'Teenage audiences are hard fish to catch' : Orion Ross- Turner Entertainment VP creative and original content

Turner is looking to take localisation efforts for its kids channels to the next level. It has announced a slew of five locally produced shows which will air on Pogo while two will be on Cartoon Network.

Turner also wants to expand associations with more local production houses as the talent pool in India is huge.'s Ashwin Pinto caught up with Turner Entertainment VP creative and original content Orion Ross to find out more about Turner's plans in India.


The aim this year is to take local efforts to the next level. How is this being done?

We are building on the successes that we have had over the past few years. We are trying to do more shows. We started in 2004 with 50 hours of original production on Pogo. We have built it steadily every year. Today we have reached critical mass where we are able to announce the launch of seven shows. This is an exciting milestone for us as what was a trickle earlier turned into a stream and then a flood.


What is the ratio between international and locally produced content that you are looking at?

It is important to have a strong variety. Krishna works as does Harry Potter. Tom and Jerry works as does M.A.D. I don't want to talk about percentages but conceptually it is a mixture of both on the channels.

We are putting Ben 10 into the premiere 6 pm slot on Cartoon Network. This is the after school must see TV slot. M.A.D. and Skatoony are on Sunday mornings.

I don't think that the number of hours is an important metric. What matters is what are the key destinations that people know your channel for? What are the flagships of your brand?

Pogo has to have Harry Potter and M.A.D. These are the two pillars of the brand. Cartoon Network has to have Krishna and Ben 10.

Could you shed light on the production values and budgets of these shows?

I can't talk about budgets. However, we probably spend more on M.A.D. than what channels might spend on a throwaway soap opera. This is because we want M.A.D. to be repeatable.

It repeats really well. In the first season we found that the repeat episodes had more ratings than the premiere. So M.A.D. has built up its audience. We invested a lot into this production to ensure that each episode has a lot of content. It takes more time to shoot. It has to be well researched.

Before every series we do a full workshop where we go and try out 20 theme ideas. We build all the stuff to see what it looks like. So before we go into production we make sure that it will actually work. Our per half hour cost is pretty high. Ben 10, for instance, is a combination of an international style with anime touches.

Is Turner looking at taking a stake in an Indian production company?

We are happy with how things are working out for us. We get to pick the right production company for a project. We want to start with the idea and then follow it wherever it takes us.

There are some companies that are better suited to some ideas than to others. We like the flexibility of being able to pick a la carte.

With which Indian production houses does Turner have tie ups with?

Miditech has done a couple of shows with us including Galli Galli Sim Sim. We are working with Endemol India on the finale of the Pogo Amazing Kids Awards. Contiloe is doing Cumballa Investigation Agency. DJ Creations is doing Sunaaina for us.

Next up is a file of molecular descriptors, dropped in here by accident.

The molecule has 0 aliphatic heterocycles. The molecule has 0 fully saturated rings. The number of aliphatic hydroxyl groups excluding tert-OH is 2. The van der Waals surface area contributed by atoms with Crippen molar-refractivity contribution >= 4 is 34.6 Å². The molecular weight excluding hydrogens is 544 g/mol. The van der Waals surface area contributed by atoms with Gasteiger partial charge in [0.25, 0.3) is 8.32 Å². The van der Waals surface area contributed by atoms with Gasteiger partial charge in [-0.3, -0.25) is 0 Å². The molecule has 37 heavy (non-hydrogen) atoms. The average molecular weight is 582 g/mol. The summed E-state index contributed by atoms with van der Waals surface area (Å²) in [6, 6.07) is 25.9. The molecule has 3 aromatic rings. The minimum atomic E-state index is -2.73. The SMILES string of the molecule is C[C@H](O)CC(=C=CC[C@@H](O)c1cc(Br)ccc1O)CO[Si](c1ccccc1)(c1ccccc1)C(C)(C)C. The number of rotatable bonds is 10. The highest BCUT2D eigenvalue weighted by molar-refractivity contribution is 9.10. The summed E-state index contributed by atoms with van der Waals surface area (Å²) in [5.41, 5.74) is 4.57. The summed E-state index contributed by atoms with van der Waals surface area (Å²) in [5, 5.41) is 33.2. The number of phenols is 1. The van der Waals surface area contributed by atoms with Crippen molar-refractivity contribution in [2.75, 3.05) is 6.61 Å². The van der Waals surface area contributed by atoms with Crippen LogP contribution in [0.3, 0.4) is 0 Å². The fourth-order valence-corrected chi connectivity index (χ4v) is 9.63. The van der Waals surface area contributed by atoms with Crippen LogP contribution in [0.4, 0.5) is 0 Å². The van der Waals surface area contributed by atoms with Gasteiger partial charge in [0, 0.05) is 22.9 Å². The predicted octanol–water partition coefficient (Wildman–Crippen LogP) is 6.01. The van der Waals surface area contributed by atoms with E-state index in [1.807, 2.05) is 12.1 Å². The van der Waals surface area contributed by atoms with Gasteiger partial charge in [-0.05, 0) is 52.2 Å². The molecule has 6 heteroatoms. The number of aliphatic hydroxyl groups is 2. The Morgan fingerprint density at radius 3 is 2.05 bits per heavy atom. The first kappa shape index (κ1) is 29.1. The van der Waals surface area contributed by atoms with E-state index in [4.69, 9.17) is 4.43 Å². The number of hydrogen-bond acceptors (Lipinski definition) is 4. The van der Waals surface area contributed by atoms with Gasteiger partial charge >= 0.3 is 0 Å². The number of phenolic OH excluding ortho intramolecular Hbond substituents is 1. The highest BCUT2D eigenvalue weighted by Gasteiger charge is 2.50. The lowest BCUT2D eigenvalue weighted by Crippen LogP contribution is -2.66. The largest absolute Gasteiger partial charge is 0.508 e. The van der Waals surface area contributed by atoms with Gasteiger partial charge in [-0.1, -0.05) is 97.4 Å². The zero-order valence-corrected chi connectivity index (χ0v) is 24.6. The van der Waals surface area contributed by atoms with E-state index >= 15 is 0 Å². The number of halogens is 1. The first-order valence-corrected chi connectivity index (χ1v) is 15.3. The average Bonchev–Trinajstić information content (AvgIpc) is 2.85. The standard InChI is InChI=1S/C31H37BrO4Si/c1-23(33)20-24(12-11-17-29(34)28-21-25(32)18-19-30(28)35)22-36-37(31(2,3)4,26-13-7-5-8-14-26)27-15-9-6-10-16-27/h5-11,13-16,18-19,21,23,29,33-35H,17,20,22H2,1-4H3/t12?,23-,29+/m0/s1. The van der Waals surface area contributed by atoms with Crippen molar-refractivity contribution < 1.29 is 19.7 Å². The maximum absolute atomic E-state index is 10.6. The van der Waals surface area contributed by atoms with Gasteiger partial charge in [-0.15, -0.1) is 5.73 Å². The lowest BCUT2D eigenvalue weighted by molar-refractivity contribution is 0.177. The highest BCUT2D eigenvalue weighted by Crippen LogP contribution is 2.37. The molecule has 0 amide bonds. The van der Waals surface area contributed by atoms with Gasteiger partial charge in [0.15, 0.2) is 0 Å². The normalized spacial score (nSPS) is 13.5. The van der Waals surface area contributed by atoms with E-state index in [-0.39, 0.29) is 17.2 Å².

We are also really happy to be working with Siddhartha Basu and Synergy Adlabs on FAQ. For the science show they bring a lot of expertise to actually making educational science shows.

Before you give the go ahead to a local concept, what are the key things you look for?

We look for a show that has never been done before in a certain manner - something that is innovative and will connect with our audiences. We have a close relationship with our audience in terms of research and focus groups. We do a lot of studies like New Generations to try and really understand what kids do all day, and what is really important to them.

We talk to mothers. We get a lot of mail. So we are informed by all of this. What we would do from a local concept point of view is that when someone comes to us with an idea, we ask is it right for the channels? Does it fit our brand? Is it positive, optimistic, of global standard, and off-centre?

We want everything we make in India to be world class. M.A.D. is a show that can be comfortably compared to any kids show on any channel anywhere in the world. If we get a good idea, it turns into a creative development process. This is about finding the right writers, production company, right graphic designers if required, the right people to build game show mechanisms. Every show has a different kind of gestation process.

You mentioned the importance of innovation. Could you give examples of this from the new slate?

Cumballa Investigation Agency is a mystery whodunit show. There has not been a kids show like this one - five kids solving mysteries. People look at kids television and throw in a lot of magical stuff like magic lamps. They tend to have genies. While there is a place for that, the thing about our show is that it is more hard-hitting and naturalistic. An idea earlier one was that an alien would arrive.

But we decided against doing X-Files kind of show. We are not going to do magic lamps, genies. This show takes kids and mystery solving more seriously.

This doesn't make it any less exciting. There are still these quirky stories that happen. While we like to have a lot of fun, Pogo takes its audience seriously. We never talk down to kids. We figure that it is better to treat kids a little bit older than they are - as opposed to the other way around.

The worst thing you can do is talk to a 14-year-old like an eight year old. It is always better to err on the side of being too smart.